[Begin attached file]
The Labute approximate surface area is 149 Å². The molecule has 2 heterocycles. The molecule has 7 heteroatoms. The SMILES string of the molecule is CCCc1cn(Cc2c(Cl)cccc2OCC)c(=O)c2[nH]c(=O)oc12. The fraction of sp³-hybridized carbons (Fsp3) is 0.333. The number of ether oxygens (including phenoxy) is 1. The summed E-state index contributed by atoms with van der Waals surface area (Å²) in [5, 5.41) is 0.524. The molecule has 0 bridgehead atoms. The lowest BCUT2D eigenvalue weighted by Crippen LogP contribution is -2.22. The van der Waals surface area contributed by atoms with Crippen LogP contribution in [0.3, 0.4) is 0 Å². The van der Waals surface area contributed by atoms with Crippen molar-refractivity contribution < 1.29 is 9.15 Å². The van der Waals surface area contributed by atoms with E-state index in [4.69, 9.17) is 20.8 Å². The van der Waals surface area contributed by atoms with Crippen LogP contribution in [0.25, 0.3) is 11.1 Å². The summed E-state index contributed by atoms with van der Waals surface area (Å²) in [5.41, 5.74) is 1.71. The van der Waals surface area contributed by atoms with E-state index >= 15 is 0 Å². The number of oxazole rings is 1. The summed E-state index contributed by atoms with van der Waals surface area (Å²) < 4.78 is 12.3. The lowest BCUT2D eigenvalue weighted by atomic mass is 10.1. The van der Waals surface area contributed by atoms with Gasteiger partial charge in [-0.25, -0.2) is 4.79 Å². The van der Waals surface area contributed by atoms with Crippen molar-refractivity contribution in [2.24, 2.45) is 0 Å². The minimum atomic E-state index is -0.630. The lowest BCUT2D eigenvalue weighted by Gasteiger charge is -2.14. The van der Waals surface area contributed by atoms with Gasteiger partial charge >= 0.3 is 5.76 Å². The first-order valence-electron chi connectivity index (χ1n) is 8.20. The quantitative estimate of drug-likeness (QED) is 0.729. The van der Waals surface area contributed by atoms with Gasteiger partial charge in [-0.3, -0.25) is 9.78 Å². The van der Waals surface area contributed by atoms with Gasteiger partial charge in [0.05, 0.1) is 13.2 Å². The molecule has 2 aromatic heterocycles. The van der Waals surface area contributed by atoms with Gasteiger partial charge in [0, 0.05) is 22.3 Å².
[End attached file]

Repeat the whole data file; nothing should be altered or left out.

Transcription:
The Labute approximate surface area is 149 Å². The molecule has 2 heterocycles. The molecule has 7 heteroatoms. The SMILES string of the molecule is CCCc1cn(Cc2c(Cl)cccc2OCC)c(=O)c2[nH]c(=O)oc12. The fraction of sp³-hybridized carbons (Fsp3) is 0.333. The number of ether oxygens (including phenoxy) is 1. The summed E-state index contributed by atoms with van der Waals surface area (Å²) in [5, 5.41) is 0.524. The molecule has 0 bridgehead atoms. The lowest BCUT2D eigenvalue weighted by Crippen LogP contribution is -2.22. The van der Waals surface area contributed by atoms with Crippen LogP contribution in [0.3, 0.4) is 0 Å². The van der Waals surface area contributed by atoms with Crippen molar-refractivity contribution < 1.29 is 9.15 Å². The van der Waals surface area contributed by atoms with E-state index in [4.69, 9.17) is 20.8 Å². The van der Waals surface area contributed by atoms with Crippen LogP contribution in [0.25, 0.3) is 11.1 Å². The summed E-state index contributed by atoms with van der Waals surface area (Å²) in [5.41, 5.74) is 1.71. The van der Waals surface area contributed by atoms with E-state index >= 15 is 0 Å². The number of oxazole rings is 1. The summed E-state index contributed by atoms with van der Waals surface area (Å²) < 4.78 is 12.3. The lowest BCUT2D eigenvalue weighted by atomic mass is 10.1. The van der Waals surface area contributed by atoms with Gasteiger partial charge in [-0.25, -0.2) is 4.79 Å². The van der Waals surface area contributed by atoms with Crippen molar-refractivity contribution in [2.24, 2.45) is 0 Å². The minimum atomic E-state index is -0.630. The lowest BCUT2D eigenvalue weighted by Gasteiger charge is -2.14. The van der Waals surface area contributed by atoms with Gasteiger partial charge >= 0.3 is 5.76 Å². The first-order valence-electron chi connectivity index (χ1n) is 8.20. The quantitative estimate of drug-likeness (QED) is 0.729. The van der Waals surface area contributed by atoms with Gasteiger partial charge in [-0.3, -0.25) is 9.78 Å². The van der Waals surface area contributed by atoms with Gasteiger partial charge in [0.05, 0.1) is 13.2 Å². The molecule has 2 aromatic heterocycles. The van der Waals surface area contributed by atoms with Gasteiger partial charge in [0, 0.05) is 22.3 Å².